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Free Content Emerging occupational lung infections [State of the Art Series. Occupational lung disease in high- and low-income countries, edited by M. Chan-Yeung. Number 6 in the series]

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Recent experiences of emerging infections, such as severe acute respiratory syndrome (SARS) and avian influenza (H5N1), have highlighted the risks of serious pulmonary infections from occupational exposures. Occupationally acquired human immunodeficiency virus (HIV) infection could also result in life-threatening, opportunistic lung infections as a result of host immunosuppression. These three occupationally acquired infections are major public health problems that carry with them enormous economic and societal implications. The present review discusses their microbiology, epidemiology and mode of transmission, clinical features, treatment and, more importantly, prevention. Health care workers (HCWs), who are a valuable health care resource especially in the developing nations, are at high risk for acquiring these diseases. Drugs for the treatment of HIV infection are expensive and not widely available in the developing world where they are most needed. As there is no well-recognised effective treatment for SARS and avian influenza, prevention of infection is most important. HCWs should be aware of occupationally acquired infections and know how to protect themselves. Regular training should be provided by all health care institutions on infection control measures and the use of personal protective equipment.
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Keywords: infections; lungs; occupation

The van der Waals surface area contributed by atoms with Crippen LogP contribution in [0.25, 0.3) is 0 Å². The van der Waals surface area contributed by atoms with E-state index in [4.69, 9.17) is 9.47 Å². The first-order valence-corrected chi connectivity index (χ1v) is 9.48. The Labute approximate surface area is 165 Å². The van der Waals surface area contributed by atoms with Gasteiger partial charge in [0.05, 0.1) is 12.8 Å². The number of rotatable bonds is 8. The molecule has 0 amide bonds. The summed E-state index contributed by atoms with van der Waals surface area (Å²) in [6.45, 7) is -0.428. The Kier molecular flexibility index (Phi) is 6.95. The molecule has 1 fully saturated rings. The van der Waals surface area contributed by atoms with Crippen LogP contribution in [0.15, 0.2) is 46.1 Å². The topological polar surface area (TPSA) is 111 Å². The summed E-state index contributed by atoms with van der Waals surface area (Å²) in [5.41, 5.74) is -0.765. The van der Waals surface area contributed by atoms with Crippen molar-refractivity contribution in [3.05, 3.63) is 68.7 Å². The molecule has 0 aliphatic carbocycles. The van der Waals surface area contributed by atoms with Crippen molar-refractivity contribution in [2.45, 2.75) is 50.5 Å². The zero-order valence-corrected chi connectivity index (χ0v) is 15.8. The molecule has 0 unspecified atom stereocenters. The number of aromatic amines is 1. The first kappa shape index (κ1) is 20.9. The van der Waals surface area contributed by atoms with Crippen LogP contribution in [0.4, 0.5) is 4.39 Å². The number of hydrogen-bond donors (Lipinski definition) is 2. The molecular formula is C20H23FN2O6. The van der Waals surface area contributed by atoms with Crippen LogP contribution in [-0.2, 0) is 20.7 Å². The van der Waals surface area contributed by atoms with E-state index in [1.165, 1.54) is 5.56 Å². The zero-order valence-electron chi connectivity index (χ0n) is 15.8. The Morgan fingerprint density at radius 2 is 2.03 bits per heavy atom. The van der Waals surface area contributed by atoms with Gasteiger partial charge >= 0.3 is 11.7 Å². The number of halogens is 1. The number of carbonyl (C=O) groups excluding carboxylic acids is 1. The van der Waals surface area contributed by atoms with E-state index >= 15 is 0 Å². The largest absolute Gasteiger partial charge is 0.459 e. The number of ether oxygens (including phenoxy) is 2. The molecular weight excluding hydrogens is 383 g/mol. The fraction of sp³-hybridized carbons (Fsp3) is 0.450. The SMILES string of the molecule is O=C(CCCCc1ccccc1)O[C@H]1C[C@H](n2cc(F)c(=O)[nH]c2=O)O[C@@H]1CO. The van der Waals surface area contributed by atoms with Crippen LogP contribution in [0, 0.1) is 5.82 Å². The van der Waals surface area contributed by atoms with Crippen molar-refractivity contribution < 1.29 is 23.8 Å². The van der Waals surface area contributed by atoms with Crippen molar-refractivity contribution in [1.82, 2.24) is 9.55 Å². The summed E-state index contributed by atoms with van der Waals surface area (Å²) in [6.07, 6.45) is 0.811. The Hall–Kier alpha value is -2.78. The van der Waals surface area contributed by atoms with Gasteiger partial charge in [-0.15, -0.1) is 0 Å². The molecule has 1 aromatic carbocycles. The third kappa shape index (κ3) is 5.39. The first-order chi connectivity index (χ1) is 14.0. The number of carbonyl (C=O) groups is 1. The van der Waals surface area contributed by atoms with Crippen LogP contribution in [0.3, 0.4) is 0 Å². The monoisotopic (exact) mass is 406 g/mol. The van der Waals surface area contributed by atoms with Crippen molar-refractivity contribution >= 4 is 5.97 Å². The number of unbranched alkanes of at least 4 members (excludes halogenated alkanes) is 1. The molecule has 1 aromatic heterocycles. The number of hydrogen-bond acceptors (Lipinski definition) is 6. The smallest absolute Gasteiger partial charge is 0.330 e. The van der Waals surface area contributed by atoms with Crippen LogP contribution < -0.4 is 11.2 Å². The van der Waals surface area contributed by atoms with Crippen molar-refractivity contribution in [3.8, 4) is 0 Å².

Document Type: Invited Paper

Affiliations: 1: Department of Medicine, University of Hong Kong, Hong Kong SAR, China 2: Departments of Medical Microbiology and Section of Infectious Disease, Department of Internal Medicine, University of Manitoba, Winnipeg, Manitoba, Canada 3: Respiratory Division, Department of Medicine, University of Hong Kong, Hong Kong SAR, China; and University of British Columbia, Vancouver, British Columbia, Canada

Publication date: July 1, 2007

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  • The International Journal of Tuberculosis and Lung Disease publishes articles on all aspects of lung health, including public health-related issues such as training programmes, cost-benefit analysis, legislation, epidemiology, intervention studies and health systems research. The IJTLD is dedicated to the continuing education of physicians and health personnel and the dissemination of information on tuberculosis and lung health world-wide.

    Certain IJTLD articles are selected for translation into French, Spanish, Chinese or Russian. They are available on the Union website

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